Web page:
Through a collaborative, multidisciplinary process, Samahel came up with the following improvement. He developed a simple paper form on which all meds for a patient in a given bed would be recorded for a 24-hour period. The unit nurse would collect these papers, and they would be delivered to the central pharmacy. There, a pharmacist would review and then fill prescriptions in small, numbered and color-coded tray. These trays are stocked with the exact prescriptions written. Two review and safety check-off processes were undertaken, one in the pharmacy and another when the worksheets and trays were returned to the nursing unit. Where the mini-pharmacy once sat, often in disarray, now trays are organized and prepared for easy distribution.
While Samahel was in Boston during the fellowship last spring, he worked extensively with BWHC Chief Pharmacy Officer William Churchill, MS, RPh, FMSHP, and John Fanikos, RPh, MBA, executive director of BWH Pharmacy Services. They generously offered their time and that of their team, allowing Samahel to shadow BWH staff and observe our systems to understand what works well here. He was also able to evaluate the balance between technology-driven solutions that may not be accessible in Haiti and the principles behind them that he could replicate with his own pharmacy team.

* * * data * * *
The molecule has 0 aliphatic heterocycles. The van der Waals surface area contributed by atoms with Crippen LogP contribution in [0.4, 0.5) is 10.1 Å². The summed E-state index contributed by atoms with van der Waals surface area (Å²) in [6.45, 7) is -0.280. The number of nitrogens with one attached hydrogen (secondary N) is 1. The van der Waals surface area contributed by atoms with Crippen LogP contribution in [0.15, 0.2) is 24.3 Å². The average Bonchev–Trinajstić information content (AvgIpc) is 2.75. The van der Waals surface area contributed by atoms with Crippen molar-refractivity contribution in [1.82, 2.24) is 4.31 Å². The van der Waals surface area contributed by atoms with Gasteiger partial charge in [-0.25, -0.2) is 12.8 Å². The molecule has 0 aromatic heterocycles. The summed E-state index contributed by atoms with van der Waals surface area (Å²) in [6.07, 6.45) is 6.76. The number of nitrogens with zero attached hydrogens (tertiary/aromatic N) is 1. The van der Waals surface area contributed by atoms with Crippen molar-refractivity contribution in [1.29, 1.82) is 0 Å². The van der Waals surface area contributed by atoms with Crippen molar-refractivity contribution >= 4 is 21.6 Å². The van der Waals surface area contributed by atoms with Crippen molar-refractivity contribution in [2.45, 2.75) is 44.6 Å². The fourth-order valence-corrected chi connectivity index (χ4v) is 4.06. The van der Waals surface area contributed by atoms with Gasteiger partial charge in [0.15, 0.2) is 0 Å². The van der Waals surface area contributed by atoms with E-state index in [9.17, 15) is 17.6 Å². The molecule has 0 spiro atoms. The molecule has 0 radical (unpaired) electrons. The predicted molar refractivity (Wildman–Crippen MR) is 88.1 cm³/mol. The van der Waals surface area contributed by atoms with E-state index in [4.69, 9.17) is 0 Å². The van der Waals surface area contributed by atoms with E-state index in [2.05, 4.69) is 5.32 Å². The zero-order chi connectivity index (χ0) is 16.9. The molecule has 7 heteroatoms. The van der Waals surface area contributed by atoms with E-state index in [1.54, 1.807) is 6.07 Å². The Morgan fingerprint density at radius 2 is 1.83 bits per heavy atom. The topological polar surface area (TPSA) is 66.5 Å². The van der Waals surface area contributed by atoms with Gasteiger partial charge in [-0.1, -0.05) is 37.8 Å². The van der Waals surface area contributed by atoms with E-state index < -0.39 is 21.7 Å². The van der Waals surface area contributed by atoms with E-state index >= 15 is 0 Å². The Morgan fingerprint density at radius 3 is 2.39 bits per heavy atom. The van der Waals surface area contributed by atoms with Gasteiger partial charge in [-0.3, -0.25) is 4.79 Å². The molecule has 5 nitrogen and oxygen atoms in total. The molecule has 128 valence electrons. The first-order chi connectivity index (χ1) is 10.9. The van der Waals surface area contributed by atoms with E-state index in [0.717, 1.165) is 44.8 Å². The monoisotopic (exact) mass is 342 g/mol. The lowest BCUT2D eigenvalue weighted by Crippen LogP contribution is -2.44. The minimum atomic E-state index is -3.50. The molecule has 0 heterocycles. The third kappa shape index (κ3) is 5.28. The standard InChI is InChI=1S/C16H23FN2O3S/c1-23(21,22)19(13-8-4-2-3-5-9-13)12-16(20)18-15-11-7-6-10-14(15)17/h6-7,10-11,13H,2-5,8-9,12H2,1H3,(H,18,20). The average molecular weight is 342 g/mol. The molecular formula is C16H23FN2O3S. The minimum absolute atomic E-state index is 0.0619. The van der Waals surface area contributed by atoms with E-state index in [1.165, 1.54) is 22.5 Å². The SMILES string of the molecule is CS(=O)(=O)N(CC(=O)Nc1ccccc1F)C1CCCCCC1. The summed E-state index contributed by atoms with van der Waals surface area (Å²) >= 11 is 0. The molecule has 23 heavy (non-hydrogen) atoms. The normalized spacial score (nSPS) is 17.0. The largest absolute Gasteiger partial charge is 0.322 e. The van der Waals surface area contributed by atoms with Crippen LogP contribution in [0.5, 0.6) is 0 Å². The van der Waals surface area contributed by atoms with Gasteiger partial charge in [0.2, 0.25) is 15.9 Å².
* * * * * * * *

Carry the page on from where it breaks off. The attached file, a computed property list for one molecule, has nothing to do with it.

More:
The results are compelling. The missed dose rate dropped initially from 72 percent to 38 percent and more recently to 5 percent. Samahel believes this 5 percent is a true reflection of available inventory of medications. In fact, stock availability seems to have increased by 50 percent. This is a measure both of actual stock and inventory management that allows access to what’s in the hospital – centrally, rather than diffused in small pharmacies. This clarification also allows the pharmacy to focus on true inventory concerns rather than those that were obscured by the past processes.
According to Samahel, the unit-dose pharmacy model improved storage, distribution and inventory management centrally and locally. In addition, it improved patient pharmaceutical documentation and team collaboration.
Recently, Samahel received approval for hospital-wide scale-up of his pilot. My own experience was really visceral. Observing at Mirebalais this summer, I could see the local inventories on units that had not yet migrated to the new model. Despite their best efforts, the units’ approach to dispensing medication seemed chaotic. There’s no mystery why. Nurses on these units wear many hats. The labor model looks quite different than at BWH or other U.S. hospitals, and given the choice of meeting critical patient care needs or organizing a local pharmacy, any nurse would choose patient care. In this new model, the nurse doesn’t need to choose at all. Seeing the efficiency of the trays in the central pharmacy and the straightforward approach of intuitive tracking sheets was a wake-up call on back-to-basics care. We can use remarkable technology, but in the absence of those options, patients are not condemned to poor care. My colleagues in Haiti are creative and efficient.
While the fellowship was intended to strengthen administrative skills among my Haitian colleagues, time and again their resourcefulness in the face of limited resources has reminded me how we too can focus on concepts like quality and efficiency rather than relying solely on technology and often higher-cost solutions.